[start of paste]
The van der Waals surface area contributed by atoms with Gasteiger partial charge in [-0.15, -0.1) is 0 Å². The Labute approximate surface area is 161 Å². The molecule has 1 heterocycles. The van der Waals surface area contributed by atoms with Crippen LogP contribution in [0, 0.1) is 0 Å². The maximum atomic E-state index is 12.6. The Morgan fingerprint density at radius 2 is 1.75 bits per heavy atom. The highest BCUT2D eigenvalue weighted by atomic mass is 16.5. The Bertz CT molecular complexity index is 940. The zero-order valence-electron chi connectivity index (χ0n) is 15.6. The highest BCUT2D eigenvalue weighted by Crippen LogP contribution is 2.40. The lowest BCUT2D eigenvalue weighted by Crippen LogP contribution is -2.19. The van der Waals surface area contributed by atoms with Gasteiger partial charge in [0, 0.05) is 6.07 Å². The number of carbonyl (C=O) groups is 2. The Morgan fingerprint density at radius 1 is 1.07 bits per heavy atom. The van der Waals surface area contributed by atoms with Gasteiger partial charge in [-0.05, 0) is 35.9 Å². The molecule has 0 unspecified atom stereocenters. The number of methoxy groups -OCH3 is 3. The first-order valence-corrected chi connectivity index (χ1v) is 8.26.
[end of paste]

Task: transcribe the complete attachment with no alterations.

The van der Waals surface area contributed by atoms with Gasteiger partial charge in [-0.15, -0.1) is 0 Å². The Labute approximate surface area is 161 Å². The molecule has 1 heterocycles. The van der Waals surface area contributed by atoms with Crippen LogP contribution in [0, 0.1) is 0 Å². The maximum atomic E-state index is 12.6. The Morgan fingerprint density at radius 2 is 1.75 bits per heavy atom. The highest BCUT2D eigenvalue weighted by atomic mass is 16.5. The Bertz CT molecular complexity index is 940. The zero-order valence-electron chi connectivity index (χ0n) is 15.6. The highest BCUT2D eigenvalue weighted by Crippen LogP contribution is 2.40. The lowest BCUT2D eigenvalue weighted by Crippen LogP contribution is -2.19. The van der Waals surface area contributed by atoms with Gasteiger partial charge in [0, 0.05) is 6.07 Å². The number of carbonyl (C=O) groups is 2. The Morgan fingerprint density at radius 1 is 1.07 bits per heavy atom. The van der Waals surface area contributed by atoms with Gasteiger partial charge in [-0.05, 0) is 35.9 Å². The molecule has 0 unspecified atom stereocenters. The number of methoxy groups -OCH3 is 3. The first-order valence-corrected chi connectivity index (χ1v) is 8.26.